(A note: from the comments on Plait’s site, there seems to have been some debate about whether the artist was reinforcing gender stereotypes. Well, maybe — though I’m not aware of any perception that women are more fundamentalist than men, and there are certainly plenty of fundamentalist males in the news today. As always, though, please correct me if I’m wrong. And you can check out PZ Myers’ post about it and his readers’ reactions, if you’re interested.)

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The Dalai Lama, “beyond religion altogether”

Wow. Here’s the Dalai Lama:

[T]he reality of the world today is that grounding ethics in religion is no longer adequate. This is why I am increasingly convinced that the time has come to find a way of thinking about spirituality and ethics beyond religion altogether.

And also this, from his book The Universe in a Single Atom:

My confidence in venturing into science lies in my basic belief that as in science so in Buddhism, understanding the nature of reality is pursued by means of critical investigation: if scientific analysis were conclusively to demonstrate certain claims in Buddhism to be false, then we must accept the findings of science and abandon those claims.

Fantastic — and this comes from a source I’d never have expected. What other major religious leader would have had the courage, confidence, and humility to make this assertion?

I must admit here that I’m shockingly ignorant of the tenets of Tibetan Buddhism and the beliefs of the DL. More for me to learn and catch up on, hooray!

(via io9; photo via Inquire)

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Humanism and secularism, defined

So what’s humanism? I had a go at this question way back when I started this blog, but this video by the British Humanist Association offers a much clearer introduction:

And from the always-lucid British YouTube user QualiaSoup, here’s a very clear presentation on secularism and its views on church/state separation, gay marriage, and education — as relevant (or perhaps even more so) in the US as it is in the UK:

(via Tim Minchin)

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“We are a thinking species”: Carl Sagan on creationism, skepticism, and why science is the birthright of everyone

In 1981, Carl Sagan — astronomer and science educator par excellence — was named Humanist of the Year by the American Humanist Association, and delivered his acceptance speech at the association’s annual conference in San Diego. The AHA has now made the audio of the entire speech available online, and if you have 45 minutes, it’s absolutely worth your time. (If not, I’ve transcribed some excerpts below.)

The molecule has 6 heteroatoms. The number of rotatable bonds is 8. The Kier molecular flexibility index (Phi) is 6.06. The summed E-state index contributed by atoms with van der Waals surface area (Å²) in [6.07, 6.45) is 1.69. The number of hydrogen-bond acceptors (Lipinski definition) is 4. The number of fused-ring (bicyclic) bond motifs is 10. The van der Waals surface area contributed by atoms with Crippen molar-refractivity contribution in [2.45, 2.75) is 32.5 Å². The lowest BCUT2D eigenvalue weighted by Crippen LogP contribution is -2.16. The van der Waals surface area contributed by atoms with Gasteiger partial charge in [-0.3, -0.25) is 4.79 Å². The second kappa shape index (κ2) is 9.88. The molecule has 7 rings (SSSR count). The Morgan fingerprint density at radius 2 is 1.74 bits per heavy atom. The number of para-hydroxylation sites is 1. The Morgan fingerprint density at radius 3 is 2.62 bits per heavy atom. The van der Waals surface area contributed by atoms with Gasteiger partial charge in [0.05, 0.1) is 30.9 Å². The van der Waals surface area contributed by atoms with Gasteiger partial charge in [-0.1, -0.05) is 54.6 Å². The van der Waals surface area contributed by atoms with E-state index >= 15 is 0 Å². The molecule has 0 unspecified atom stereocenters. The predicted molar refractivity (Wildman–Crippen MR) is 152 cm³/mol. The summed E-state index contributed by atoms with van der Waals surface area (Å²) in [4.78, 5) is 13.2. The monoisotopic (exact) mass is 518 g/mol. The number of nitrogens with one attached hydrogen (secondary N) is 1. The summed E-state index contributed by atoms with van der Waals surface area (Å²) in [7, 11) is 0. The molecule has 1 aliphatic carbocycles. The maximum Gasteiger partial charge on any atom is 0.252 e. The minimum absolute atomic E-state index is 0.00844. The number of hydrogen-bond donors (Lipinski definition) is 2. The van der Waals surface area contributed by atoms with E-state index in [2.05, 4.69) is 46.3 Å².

The speech is wonderful for the same reasons that Sagan’s remarks and writings are always wonderful: his gift for eloquent, inspiring — and often humorous — prose; his powerful argument for the fundamental importance of science in our lives; his ability to communicate a clear-eyed and rational view of the cosmos that is yet open to poetry, astonishment, and wonder. But this particular speech is also notable for a couple of specific things. First, Sagan refers early and often to the accomplishments of the woman who introduced him to the audience: the astrophysicist Margaret Burbidge, who, like many female scientists, deserves much more public recognition for her scientific contributions. And second, Sagan takes particular aim at the threat of creationism — 1981 being the year of McLean v. Arkansas and the movement to have “creation science” taught in American public schools, a movement that sadly still has traction today.

I find it fascinating that Sagan’s decades-old speech still feels fresh and relevant today: not just his argument against the creationists, but also his stirringly democratic notion of science as every person’s birthright, and his description of “cosmic evolution” and the deeply intimate connection between humans and the universe — concepts that Neil deGrasse Tyson, considered by many to be Sagan’s heir, has been communicating to great effect.

Some lengthy excerpts below.

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Bill Moyers: “Freedom of and from religion”

Bill Moyers offers a sane and spot-on assessment of the contraception debate and the president’s compromise:

My previous posts on this here and here.

(via Richard Dawkins)